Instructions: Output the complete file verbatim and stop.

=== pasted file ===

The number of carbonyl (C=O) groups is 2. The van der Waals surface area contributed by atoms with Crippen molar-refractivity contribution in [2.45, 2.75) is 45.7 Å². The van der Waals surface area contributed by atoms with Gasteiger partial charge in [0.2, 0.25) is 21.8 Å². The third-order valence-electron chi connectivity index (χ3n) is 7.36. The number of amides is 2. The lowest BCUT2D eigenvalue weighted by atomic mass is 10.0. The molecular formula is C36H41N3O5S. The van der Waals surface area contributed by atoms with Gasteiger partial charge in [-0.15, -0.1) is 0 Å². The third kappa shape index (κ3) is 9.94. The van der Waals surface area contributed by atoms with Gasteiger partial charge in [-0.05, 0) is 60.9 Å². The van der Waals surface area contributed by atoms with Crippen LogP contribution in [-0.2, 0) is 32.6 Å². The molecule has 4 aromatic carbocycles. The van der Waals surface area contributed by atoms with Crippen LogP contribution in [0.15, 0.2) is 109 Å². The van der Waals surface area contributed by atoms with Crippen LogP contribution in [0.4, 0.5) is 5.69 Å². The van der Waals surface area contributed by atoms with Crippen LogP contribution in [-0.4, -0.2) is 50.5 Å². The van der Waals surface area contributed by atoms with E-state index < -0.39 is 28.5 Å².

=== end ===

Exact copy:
The number of carbonyl (C=O) groups is 2. The van der Waals surface area contributed by atoms with Crippen molar-refractivity contribution in [2.45, 2.75) is 45.7 Å². The van der Waals surface area contributed by atoms with Gasteiger partial charge in [0.2, 0.25) is 21.8 Å². The third-order valence-electron chi connectivity index (χ3n) is 7.36. The number of amides is 2. The lowest BCUT2D eigenvalue weighted by atomic mass is 10.0. The molecular formula is C36H41N3O5S. The van der Waals surface area contributed by atoms with Gasteiger partial charge in [-0.15, -0.1) is 0 Å². The third kappa shape index (κ3) is 9.94. The van der Waals surface area contributed by atoms with Gasteiger partial charge in [-0.05, 0) is 60.9 Å². The van der Waals surface area contributed by atoms with Crippen LogP contribution in [-0.2, 0) is 32.6 Å². The molecule has 4 aromatic carbocycles. The van der Waals surface area contributed by atoms with Crippen LogP contribution in [0.15, 0.2) is 109 Å². The van der Waals surface area contributed by atoms with Crippen LogP contribution in [0.4, 0.5) is 5.69 Å². The van der Waals surface area contributed by atoms with Crippen LogP contribution in [-0.4, -0.2) is 50.5 Å². The van der Waals surface area contributed by atoms with E-state index < -0.39 is 28.5 Å².